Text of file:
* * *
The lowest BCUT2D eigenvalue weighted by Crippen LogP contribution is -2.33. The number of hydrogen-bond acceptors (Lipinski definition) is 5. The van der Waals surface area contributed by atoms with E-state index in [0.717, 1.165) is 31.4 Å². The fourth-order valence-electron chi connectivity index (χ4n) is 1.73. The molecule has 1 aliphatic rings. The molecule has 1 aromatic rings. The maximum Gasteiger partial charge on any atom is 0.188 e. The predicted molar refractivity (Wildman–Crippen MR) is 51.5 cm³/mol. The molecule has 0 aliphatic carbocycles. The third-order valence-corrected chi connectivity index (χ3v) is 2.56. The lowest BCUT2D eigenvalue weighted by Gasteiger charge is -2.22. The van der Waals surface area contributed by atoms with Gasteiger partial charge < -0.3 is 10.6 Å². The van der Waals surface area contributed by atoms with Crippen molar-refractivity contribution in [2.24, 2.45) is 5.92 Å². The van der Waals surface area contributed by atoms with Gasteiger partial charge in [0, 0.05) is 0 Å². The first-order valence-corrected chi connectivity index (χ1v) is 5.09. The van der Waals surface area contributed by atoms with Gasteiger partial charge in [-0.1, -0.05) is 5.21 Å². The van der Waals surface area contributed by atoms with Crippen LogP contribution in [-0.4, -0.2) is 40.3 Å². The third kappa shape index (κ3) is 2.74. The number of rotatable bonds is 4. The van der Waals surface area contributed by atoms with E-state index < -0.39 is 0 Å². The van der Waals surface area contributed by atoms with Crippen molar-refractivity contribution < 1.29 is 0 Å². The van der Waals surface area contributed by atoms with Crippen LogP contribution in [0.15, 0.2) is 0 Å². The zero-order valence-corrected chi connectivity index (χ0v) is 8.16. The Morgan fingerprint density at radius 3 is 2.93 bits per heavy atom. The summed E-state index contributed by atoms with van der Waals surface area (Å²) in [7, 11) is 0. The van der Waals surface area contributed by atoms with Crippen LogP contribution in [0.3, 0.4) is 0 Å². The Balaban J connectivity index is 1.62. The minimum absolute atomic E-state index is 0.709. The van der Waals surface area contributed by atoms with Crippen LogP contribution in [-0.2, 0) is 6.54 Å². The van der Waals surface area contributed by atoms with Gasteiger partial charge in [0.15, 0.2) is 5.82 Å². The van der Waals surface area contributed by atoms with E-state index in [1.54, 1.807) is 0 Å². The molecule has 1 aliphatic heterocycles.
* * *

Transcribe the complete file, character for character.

The lowest BCUT2D eigenvalue weighted by Crippen LogP contribution is -2.33. The number of hydrogen-bond acceptors (Lipinski definition) is 5. The van der Waals surface area contributed by atoms with E-state index in [0.717, 1.165) is 31.4 Å². The fourth-order valence-electron chi connectivity index (χ4n) is 1.73. The molecule has 1 aliphatic rings. The molecule has 1 aromatic rings. The maximum Gasteiger partial charge on any atom is 0.188 e. The predicted molar refractivity (Wildman–Crippen MR) is 51.5 cm³/mol. The molecule has 0 aliphatic carbocycles. The third-order valence-corrected chi connectivity index (χ3v) is 2.56. The lowest BCUT2D eigenvalue weighted by Gasteiger charge is -2.22. The van der Waals surface area contributed by atoms with Gasteiger partial charge < -0.3 is 10.6 Å². The van der Waals surface area contributed by atoms with Crippen molar-refractivity contribution in [2.24, 2.45) is 5.92 Å². The van der Waals surface area contributed by atoms with Gasteiger partial charge in [0, 0.05) is 0 Å². The first-order valence-corrected chi connectivity index (χ1v) is 5.09. The van der Waals surface area contributed by atoms with Gasteiger partial charge in [-0.1, -0.05) is 5.21 Å². The van der Waals surface area contributed by atoms with Crippen LogP contribution in [-0.4, -0.2) is 40.3 Å². The third kappa shape index (κ3) is 2.74. The number of rotatable bonds is 4. The van der Waals surface area contributed by atoms with E-state index < -0.39 is 0 Å². The van der Waals surface area contributed by atoms with Crippen molar-refractivity contribution < 1.29 is 0 Å². The van der Waals surface area contributed by atoms with Crippen LogP contribution in [0.15, 0.2) is 0 Å². The zero-order valence-corrected chi connectivity index (χ0v) is 8.16. The Morgan fingerprint density at radius 3 is 2.93 bits per heavy atom. The summed E-state index contributed by atoms with van der Waals surface area (Å²) in [7, 11) is 0. The van der Waals surface area contributed by atoms with Crippen LogP contribution in [0.3, 0.4) is 0 Å². The Balaban J connectivity index is 1.62. The minimum absolute atomic E-state index is 0.709. The van der Waals surface area contributed by atoms with Crippen LogP contribution in [-0.2, 0) is 6.54 Å². The van der Waals surface area contributed by atoms with Gasteiger partial charge in [0.15, 0.2) is 5.82 Å². The van der Waals surface area contributed by atoms with E-state index in [1.54, 1.807) is 0 Å². The molecule has 1 aliphatic heterocycles.